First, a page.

29:09  
But that's only if the therapist is willing to to share information with you because some therapists That's right, well, not. They may see you independently. That's That's true.

29:19  
But the communication really is essential. It's the it's not the child, it's not the parent, it's their relationship that is my client. And part of my consent form. children understand children over 14 Sign it parents see it is not confidentiality between children and parents, when we're doing this kind of attachment work. But But you're right, not everybody sees it in that same way. And that can that can get very challenging and complicated.

29:48  
Yeah. Which may indicate that that's not the best type of therapy if you're seeking and, and but it's a good question to ask at the beginning. Right?

29:57  
It doesn't mean it. You know, like we said, it doesn't mean that that helper cannot be of help? Because what we haven't mentioned yet, is the impact of just logistics. You know, we were talking about how to find like the best clinician, the best helper. But what we haven't mentioned is like, do you need insurance to cover it? You know, who, who has a waiting list? And who might be able to get you in faster? You has a what is the cost? How far away the distance wise? How practical? Is it for you to get there? Do they see you once a week? Do they see you once every two weeks, you know, those types of things really matter to busy families. So it might be that you are limited to, you know, who you can work with because of these logistical concerns. And it doesn't mean that that clinician is is a fail, if they say no, you know, we're going to honor confidentiality, and I will see you but I can't share with you what your child said or something that may not be ideal. If you're working on it. I will say that it doesn't mean it can't be helpful.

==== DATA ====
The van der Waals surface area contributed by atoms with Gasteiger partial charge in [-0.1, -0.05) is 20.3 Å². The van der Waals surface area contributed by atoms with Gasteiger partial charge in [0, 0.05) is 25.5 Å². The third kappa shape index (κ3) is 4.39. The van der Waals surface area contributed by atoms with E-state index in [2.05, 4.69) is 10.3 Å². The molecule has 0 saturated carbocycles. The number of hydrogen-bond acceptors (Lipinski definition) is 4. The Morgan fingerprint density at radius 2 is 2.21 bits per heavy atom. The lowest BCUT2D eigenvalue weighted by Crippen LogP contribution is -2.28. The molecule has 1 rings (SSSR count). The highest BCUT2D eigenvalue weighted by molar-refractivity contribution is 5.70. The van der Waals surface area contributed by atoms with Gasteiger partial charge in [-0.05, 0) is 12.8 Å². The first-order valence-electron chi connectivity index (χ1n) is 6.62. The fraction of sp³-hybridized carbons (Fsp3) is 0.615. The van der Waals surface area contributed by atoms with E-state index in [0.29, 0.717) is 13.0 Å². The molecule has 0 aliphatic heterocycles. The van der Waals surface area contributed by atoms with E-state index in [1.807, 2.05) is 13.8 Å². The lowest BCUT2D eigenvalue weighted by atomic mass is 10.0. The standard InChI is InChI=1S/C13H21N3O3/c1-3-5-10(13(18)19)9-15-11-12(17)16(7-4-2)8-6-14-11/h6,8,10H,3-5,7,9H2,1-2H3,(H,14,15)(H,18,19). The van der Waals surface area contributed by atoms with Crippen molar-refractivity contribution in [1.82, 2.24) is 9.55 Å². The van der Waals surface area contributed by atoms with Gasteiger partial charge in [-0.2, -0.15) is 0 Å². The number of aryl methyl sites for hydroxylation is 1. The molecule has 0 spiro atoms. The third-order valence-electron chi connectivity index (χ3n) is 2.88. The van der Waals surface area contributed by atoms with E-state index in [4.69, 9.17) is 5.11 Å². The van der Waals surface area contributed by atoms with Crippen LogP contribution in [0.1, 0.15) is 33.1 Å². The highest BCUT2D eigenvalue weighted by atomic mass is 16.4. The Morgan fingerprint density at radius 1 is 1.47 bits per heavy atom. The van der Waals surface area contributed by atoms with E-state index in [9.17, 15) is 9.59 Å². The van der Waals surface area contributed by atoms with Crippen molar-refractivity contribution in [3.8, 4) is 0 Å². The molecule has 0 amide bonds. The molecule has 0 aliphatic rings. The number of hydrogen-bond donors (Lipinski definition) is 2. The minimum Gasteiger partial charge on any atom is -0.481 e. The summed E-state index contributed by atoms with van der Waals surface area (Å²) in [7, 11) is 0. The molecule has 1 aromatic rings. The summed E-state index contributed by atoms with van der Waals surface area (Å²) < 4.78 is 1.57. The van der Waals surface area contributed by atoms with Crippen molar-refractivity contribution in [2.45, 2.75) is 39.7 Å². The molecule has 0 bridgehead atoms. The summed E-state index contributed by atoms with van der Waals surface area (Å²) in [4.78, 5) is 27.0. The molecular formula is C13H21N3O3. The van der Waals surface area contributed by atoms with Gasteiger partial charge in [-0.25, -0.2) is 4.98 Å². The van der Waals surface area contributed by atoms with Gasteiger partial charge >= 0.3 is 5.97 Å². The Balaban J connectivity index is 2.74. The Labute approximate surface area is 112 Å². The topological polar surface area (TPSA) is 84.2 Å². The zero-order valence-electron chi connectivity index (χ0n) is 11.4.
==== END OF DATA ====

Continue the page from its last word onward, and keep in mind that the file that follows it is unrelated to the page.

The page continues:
31:06  
Yeah, and I'm so glad you brought up the practicality because that frustratingly in the mental health professions is so it's so prevalent, do they cover your insurance? And if your child is covered by Medicaid, do they accept Medicaid? Will they? Yeah, what's their waiting list? Right. All just a lot of very practical things that do. Yeah, good point. And so sometimes it goes back to you to perfection gets in the way of good. Yeah. Which is sad in both in frustrating, you know, one type of therapy that I have in the last two years, I've heard more and more about and that is goes by different names. But home based therapy, what are some of the advantages of this type of therapy for adoptive and foster families?